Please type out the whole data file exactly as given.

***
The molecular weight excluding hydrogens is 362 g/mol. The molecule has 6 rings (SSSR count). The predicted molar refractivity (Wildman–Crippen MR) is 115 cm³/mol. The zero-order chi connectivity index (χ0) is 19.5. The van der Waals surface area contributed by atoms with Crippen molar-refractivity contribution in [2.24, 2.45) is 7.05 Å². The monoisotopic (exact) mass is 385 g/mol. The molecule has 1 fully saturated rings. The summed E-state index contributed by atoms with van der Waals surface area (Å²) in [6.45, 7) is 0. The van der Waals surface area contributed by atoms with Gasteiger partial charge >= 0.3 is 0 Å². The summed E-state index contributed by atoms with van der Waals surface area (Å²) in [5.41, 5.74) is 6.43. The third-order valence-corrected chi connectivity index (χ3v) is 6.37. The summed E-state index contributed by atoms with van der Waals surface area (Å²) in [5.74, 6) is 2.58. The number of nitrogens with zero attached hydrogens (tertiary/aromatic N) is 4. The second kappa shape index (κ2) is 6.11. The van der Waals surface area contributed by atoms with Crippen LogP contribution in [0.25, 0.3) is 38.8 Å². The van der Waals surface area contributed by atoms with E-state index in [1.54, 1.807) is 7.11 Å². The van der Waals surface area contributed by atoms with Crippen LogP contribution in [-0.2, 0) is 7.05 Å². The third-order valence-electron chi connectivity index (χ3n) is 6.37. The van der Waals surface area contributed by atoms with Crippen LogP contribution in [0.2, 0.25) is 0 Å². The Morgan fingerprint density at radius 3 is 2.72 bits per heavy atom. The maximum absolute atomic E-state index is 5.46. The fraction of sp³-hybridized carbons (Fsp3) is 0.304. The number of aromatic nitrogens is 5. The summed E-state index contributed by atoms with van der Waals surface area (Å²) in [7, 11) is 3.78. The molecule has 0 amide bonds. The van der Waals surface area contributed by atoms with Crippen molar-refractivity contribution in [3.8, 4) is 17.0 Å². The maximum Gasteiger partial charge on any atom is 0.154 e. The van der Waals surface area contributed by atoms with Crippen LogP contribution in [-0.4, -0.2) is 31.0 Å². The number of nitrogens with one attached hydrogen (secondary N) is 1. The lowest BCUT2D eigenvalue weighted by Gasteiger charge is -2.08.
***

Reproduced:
The molecular weight excluding hydrogens is 362 g/mol. The molecule has 6 rings (SSSR count). The predicted molar refractivity (Wildman–Crippen MR) is 115 cm³/mol. The zero-order chi connectivity index (χ0) is 19.5. The van der Waals surface area contributed by atoms with Crippen molar-refractivity contribution in [2.24, 2.45) is 7.05 Å². The monoisotopic (exact) mass is 385 g/mol. The molecule has 1 fully saturated rings. The summed E-state index contributed by atoms with van der Waals surface area (Å²) in [6.45, 7) is 0. The van der Waals surface area contributed by atoms with Gasteiger partial charge >= 0.3 is 0 Å². The summed E-state index contributed by atoms with van der Waals surface area (Å²) in [5.41, 5.74) is 6.43. The third-order valence-corrected chi connectivity index (χ3v) is 6.37. The summed E-state index contributed by atoms with van der Waals surface area (Å²) in [5.74, 6) is 2.58. The number of nitrogens with zero attached hydrogens (tertiary/aromatic N) is 4. The second kappa shape index (κ2) is 6.11. The van der Waals surface area contributed by atoms with Crippen LogP contribution in [0.25, 0.3) is 38.8 Å². The van der Waals surface area contributed by atoms with E-state index in [1.54, 1.807) is 7.11 Å². The van der Waals surface area contributed by atoms with Crippen LogP contribution in [-0.2, 0) is 7.05 Å². The third-order valence-electron chi connectivity index (χ3n) is 6.37. The van der Waals surface area contributed by atoms with Crippen LogP contribution in [0.2, 0.25) is 0 Å². The Morgan fingerprint density at radius 3 is 2.72 bits per heavy atom. The maximum absolute atomic E-state index is 5.46. The fraction of sp³-hybridized carbons (Fsp3) is 0.304. The number of aromatic nitrogens is 5. The summed E-state index contributed by atoms with van der Waals surface area (Å²) in [7, 11) is 3.78. The molecule has 0 amide bonds. The van der Waals surface area contributed by atoms with Crippen molar-refractivity contribution in [3.8, 4) is 17.0 Å². The maximum Gasteiger partial charge on any atom is 0.154 e. The van der Waals surface area contributed by atoms with Crippen LogP contribution in [-0.4, -0.2) is 31.0 Å². The number of nitrogens with one attached hydrogen (secondary N) is 1. The lowest BCUT2D eigenvalue weighted by Gasteiger charge is -2.08.